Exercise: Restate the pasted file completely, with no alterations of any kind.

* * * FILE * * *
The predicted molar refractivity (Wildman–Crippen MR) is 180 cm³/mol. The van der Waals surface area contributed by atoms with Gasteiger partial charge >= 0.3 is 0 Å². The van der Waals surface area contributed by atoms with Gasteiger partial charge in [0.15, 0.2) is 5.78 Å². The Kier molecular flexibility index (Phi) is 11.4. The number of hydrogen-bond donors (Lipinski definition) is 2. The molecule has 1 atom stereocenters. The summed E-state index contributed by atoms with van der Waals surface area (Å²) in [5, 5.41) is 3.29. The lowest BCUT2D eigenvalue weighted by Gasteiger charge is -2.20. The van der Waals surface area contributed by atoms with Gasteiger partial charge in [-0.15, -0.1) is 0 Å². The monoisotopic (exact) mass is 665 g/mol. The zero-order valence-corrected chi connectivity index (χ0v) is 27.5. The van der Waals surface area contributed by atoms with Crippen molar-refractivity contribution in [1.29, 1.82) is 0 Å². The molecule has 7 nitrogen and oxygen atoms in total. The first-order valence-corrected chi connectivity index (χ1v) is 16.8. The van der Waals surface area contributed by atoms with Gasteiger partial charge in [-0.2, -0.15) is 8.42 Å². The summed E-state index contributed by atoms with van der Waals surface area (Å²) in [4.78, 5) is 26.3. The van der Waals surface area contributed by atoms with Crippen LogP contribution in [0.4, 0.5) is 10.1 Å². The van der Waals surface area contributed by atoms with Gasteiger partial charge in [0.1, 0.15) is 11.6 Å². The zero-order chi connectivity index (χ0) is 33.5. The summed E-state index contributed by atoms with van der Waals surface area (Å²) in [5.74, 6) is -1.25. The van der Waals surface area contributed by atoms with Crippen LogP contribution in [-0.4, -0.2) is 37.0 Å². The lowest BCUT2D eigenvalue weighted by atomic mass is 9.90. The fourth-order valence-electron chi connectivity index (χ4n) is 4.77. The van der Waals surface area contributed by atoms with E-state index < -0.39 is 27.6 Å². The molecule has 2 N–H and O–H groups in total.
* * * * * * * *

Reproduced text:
The predicted molar refractivity (Wildman–Crippen MR) is 180 cm³/mol. The van der Waals surface area contributed by atoms with Gasteiger partial charge >= 0.3 is 0 Å². The van der Waals surface area contributed by atoms with Gasteiger partial charge in [0.15, 0.2) is 5.78 Å². The Kier molecular flexibility index (Phi) is 11.4. The number of hydrogen-bond donors (Lipinski definition) is 2. The molecule has 1 atom stereocenters. The summed E-state index contributed by atoms with van der Waals surface area (Å²) in [5, 5.41) is 3.29. The lowest BCUT2D eigenvalue weighted by Gasteiger charge is -2.20. The van der Waals surface area contributed by atoms with Gasteiger partial charge in [-0.15, -0.1) is 0 Å². The monoisotopic (exact) mass is 665 g/mol. The zero-order valence-corrected chi connectivity index (χ0v) is 27.5. The van der Waals surface area contributed by atoms with Crippen molar-refractivity contribution in [1.29, 1.82) is 0 Å². The molecule has 7 nitrogen and oxygen atoms in total. The first-order valence-corrected chi connectivity index (χ1v) is 16.8. The van der Waals surface area contributed by atoms with Gasteiger partial charge in [-0.2, -0.15) is 8.42 Å². The summed E-state index contributed by atoms with van der Waals surface area (Å²) in [4.78, 5) is 26.3. The van der Waals surface area contributed by atoms with Crippen LogP contribution in [0.4, 0.5) is 10.1 Å². The van der Waals surface area contributed by atoms with Gasteiger partial charge in [0.1, 0.15) is 11.6 Å². The zero-order chi connectivity index (χ0) is 33.5. The summed E-state index contributed by atoms with van der Waals surface area (Å²) in [5.74, 6) is -1.25. The van der Waals surface area contributed by atoms with Crippen LogP contribution in [-0.4, -0.2) is 37.0 Å². The lowest BCUT2D eigenvalue weighted by atomic mass is 9.90. The fourth-order valence-electron chi connectivity index (χ4n) is 4.77. The van der Waals surface area contributed by atoms with E-state index < -0.39 is 27.6 Å². The molecule has 2 N–H and O–H groups in total.